OK Computer has been widely hailed as a (the?) decade-defining record of the '90s, a record that marked the turning point of both the career of Radiohead and the evolution of British pop over the past two decades. Not only does OK Computer mark the beginning of Radiohead's superstardom, but it also marks the end of the "Britpop era" dominated by the likes of Oasis, Suede, and Supergrass. While earlier Britpop bands found their influences in The Beatles, The Smiths, and British punk, the dominant strands of pop of the U.K. today—think Coldplay, Keane, Snow Patrol—is more inspired by Radiohead and OK Computer… Which makes OK Computer one of the most influential and important albums of contemporary alternative rock.
Critics have sometimes called OK Computer a concept album because its lyrics and sounds all play on common themes. But this is something that Radiohead has denied. According to guitarist Ed O'Brien: "We spent two weeks track-listing the album. The context of each song is really important... It's not a concept album but there is a continuity there."
With that in mind, any discussion of "Paranoid Android," the album's lead single, also requires an exploration of the rest of OK Computer. You'll especially want some understanding of the background of the album some more knowledge about its themes and sound, and familiarity with the songs that immediately surround "Paranoid Android" on the record.
Where 1995's The Bends was introspective and personal, Radiohead felt that—in drummer Phil Selway's words—"To do [an awful lot of soul searching] again on another album would be excruciatingly boring." So in that vein, OK Computer attempts to look outside. In fact, for singer and lyricist Thom Yorke, "the outside world became all there was... I'm just taking Polaroids of things around me moving too fast." In songs such as "Paranoid Android" you do see an extremely personal figure in reaction to "the outside world," but as Yorke continues, "The camera's not quite me. It's neutral, emotionless. But not emotionless at all." So the personal figures, where they exist, and when they hear the "unborn chicken voices in" their heads, are there to expose views of the outside world, rather than to develop any deep look into Yorke's psyche. Introspective lyrics like "the emptiest of feelings" in "Let Down" do make occasional appearances, but more to help convey impressions of the alienation of the endlessly repetitive modern transportation system, not to establish a character narrative.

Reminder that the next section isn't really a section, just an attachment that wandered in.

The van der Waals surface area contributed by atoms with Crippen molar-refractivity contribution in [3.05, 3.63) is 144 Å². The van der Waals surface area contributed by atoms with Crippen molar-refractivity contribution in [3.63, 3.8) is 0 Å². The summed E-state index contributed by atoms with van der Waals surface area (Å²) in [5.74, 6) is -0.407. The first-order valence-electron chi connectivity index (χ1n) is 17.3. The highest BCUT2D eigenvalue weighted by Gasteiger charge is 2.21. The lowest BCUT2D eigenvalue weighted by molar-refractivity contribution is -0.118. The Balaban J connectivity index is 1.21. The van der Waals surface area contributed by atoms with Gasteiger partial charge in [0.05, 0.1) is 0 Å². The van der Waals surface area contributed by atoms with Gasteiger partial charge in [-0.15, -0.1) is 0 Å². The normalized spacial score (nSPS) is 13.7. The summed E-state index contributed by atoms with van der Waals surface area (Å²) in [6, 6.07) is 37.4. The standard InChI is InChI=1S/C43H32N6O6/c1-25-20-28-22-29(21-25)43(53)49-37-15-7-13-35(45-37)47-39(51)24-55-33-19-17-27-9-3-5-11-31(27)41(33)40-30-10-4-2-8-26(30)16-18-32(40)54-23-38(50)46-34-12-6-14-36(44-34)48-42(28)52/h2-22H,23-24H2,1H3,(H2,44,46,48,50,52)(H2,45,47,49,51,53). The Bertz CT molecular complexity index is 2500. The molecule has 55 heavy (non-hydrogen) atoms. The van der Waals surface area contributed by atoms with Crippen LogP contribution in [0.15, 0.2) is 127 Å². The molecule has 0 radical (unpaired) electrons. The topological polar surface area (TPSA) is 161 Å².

But things are less simple: transport, as well as other themes in the album like alienation and disgust with consumerism, have positives as well as negatives. Both "Airbag" and "Subterranean Homesick Alien"—which sandwich "Paranoid Android" on the playlist—use the theme of transport as a sublime form of salvation and escape. In a song that's mostly about reincarnation, the insertion of the verse, "In a fast German car / I'm amazed that I survived—/ An airbag saved my life" in "Airbag" connects the spiritual awe of reincarnation with the less metaphysical joys of auto transport. The line "In an interstellar burst / I am born again" is imbued with both the sense of being reborn inside an "interstellar burst" and being reborn through an "interstellar burst," the burst of the airbag. In that respect, the near-death experience with transport saves and enlightens the speaker.
The song "Subterranean Homesick Alien" is about transport in that it is about alien abduction. Here the depression of transport in "Let Down" and the alienation of "locking up your soul" are transformed into a kind of transportation and alienation that you long for —
I wish that they'd swoop down, in a country lane
Late at night when I'm driving
Take me on board their beautiful ship
Show me the world, as I'd love to see it
"Paranoid Android" is right in the middle of these two tracks and there is, upon first listen, little immediate thematic continuity to be heard. But in thinking about the reincarnation of "Airbag," the initial verse ("Please could you stop the noise I'm trying to get some REST? / From all the unborn chicken voices in my head?" might be seen as the reborn speaker awaking to a surreal version of reality. The speaker awakens slightly insane and hearing voices. He's falling deeper and deeper into the rabbit hole as the branded, drugged, and networked world of the yuppie and the speaker himself become more and more insane with each passing verse. There's a sense of struggle between panicked madness and a desire to introvert.
Indeed, "Paranoid Android" carefully balances sonic aggression with calm; there is plenty of both hope and despair to be found within this initial slice of OK Computer. The themes of spiritual awe and violent lunacy mirror the chaos of the music, as the songs constantly bounce off various walls trying to find some stable ground. As such, "Paranoid Android" ends as though the speaker is falling to pieces; we can almost imagine him rocking back and forth in his straight jacket singing "the panic / the vomit / the panic / the vomit." And then "Subterranean Homesick Alien," the very next track, approaches the themes of alienation and dissatisfaction with modern life from a completely different viewpoint.
One aspect of "Paranoid Android" that critics often fail to recognize is the simple fun of it. "Paranoid Android" might represent the mind of someone going insane in the world of today, but it's also a deeply entertaining satire. Yorke sings with a bite, but he knows that "off with his head, man" smells of raging fairy tale kings and queens, and has even said that the song is intended as a joke. In a way, the insanity of "Paranoid Android" even gets rejected midway through the song, when the piece becomes clearly ironic right where you'd expect Radiohead to instead be serious.